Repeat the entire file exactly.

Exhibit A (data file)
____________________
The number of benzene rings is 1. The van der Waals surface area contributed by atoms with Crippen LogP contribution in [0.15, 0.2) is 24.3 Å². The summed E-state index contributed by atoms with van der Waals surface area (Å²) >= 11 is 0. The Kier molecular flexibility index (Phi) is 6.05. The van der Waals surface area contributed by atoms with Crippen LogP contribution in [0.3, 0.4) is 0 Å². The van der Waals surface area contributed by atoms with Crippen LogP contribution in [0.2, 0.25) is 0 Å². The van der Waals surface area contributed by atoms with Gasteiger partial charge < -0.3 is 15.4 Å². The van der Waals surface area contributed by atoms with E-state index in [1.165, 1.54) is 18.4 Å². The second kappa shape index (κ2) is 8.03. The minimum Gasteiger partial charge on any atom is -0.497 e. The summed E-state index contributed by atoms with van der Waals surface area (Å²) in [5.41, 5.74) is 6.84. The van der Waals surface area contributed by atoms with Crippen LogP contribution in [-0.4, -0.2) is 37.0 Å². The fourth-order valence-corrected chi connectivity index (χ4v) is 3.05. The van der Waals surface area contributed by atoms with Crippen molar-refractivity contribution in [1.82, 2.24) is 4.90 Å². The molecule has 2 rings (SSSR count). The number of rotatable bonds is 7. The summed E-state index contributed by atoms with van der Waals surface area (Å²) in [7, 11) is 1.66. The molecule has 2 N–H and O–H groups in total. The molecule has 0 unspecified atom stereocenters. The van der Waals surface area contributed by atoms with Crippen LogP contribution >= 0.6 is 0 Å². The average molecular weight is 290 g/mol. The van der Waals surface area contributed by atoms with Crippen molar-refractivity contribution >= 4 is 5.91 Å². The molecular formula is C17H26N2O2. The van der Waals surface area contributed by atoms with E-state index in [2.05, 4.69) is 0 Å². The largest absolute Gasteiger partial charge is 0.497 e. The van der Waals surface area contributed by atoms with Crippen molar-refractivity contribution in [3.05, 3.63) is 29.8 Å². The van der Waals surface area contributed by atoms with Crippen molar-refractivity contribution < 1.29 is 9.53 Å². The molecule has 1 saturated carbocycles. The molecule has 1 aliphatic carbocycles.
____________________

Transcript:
The number of benzene rings is 1. The van der Waals surface area contributed by atoms with Crippen LogP contribution in [0.15, 0.2) is 24.3 Å². The summed E-state index contributed by atoms with van der Waals surface area (Å²) >= 11 is 0. The Kier molecular flexibility index (Phi) is 6.05. The van der Waals surface area contributed by atoms with Crippen LogP contribution in [0.3, 0.4) is 0 Å². The van der Waals surface area contributed by atoms with Crippen LogP contribution in [0.2, 0.25) is 0 Å². The van der Waals surface area contributed by atoms with Gasteiger partial charge < -0.3 is 15.4 Å². The van der Waals surface area contributed by atoms with E-state index in [1.165, 1.54) is 18.4 Å². The second kappa shape index (κ2) is 8.03. The minimum Gasteiger partial charge on any atom is -0.497 e. The summed E-state index contributed by atoms with van der Waals surface area (Å²) in [5.41, 5.74) is 6.84. The van der Waals surface area contributed by atoms with Crippen LogP contribution in [-0.4, -0.2) is 37.0 Å². The fourth-order valence-corrected chi connectivity index (χ4v) is 3.05. The van der Waals surface area contributed by atoms with Crippen molar-refractivity contribution in [1.82, 2.24) is 4.90 Å². The molecule has 2 rings (SSSR count). The number of rotatable bonds is 7. The summed E-state index contributed by atoms with van der Waals surface area (Å²) in [7, 11) is 1.66. The molecule has 2 N–H and O–H groups in total. The molecule has 0 unspecified atom stereocenters. The van der Waals surface area contributed by atoms with Crippen LogP contribution >= 0.6 is 0 Å². The average molecular weight is 290 g/mol. The van der Waals surface area contributed by atoms with Crippen molar-refractivity contribution >= 4 is 5.91 Å². The molecular formula is C17H26N2O2. The van der Waals surface area contributed by atoms with E-state index in [2.05, 4.69) is 0 Å². The largest absolute Gasteiger partial charge is 0.497 e. The van der Waals surface area contributed by atoms with Crippen molar-refractivity contribution in [3.05, 3.63) is 29.8 Å². The van der Waals surface area contributed by atoms with Crippen molar-refractivity contribution < 1.29 is 9.53 Å². The molecule has 1 saturated carbocycles. The molecule has 1 aliphatic carbocycles.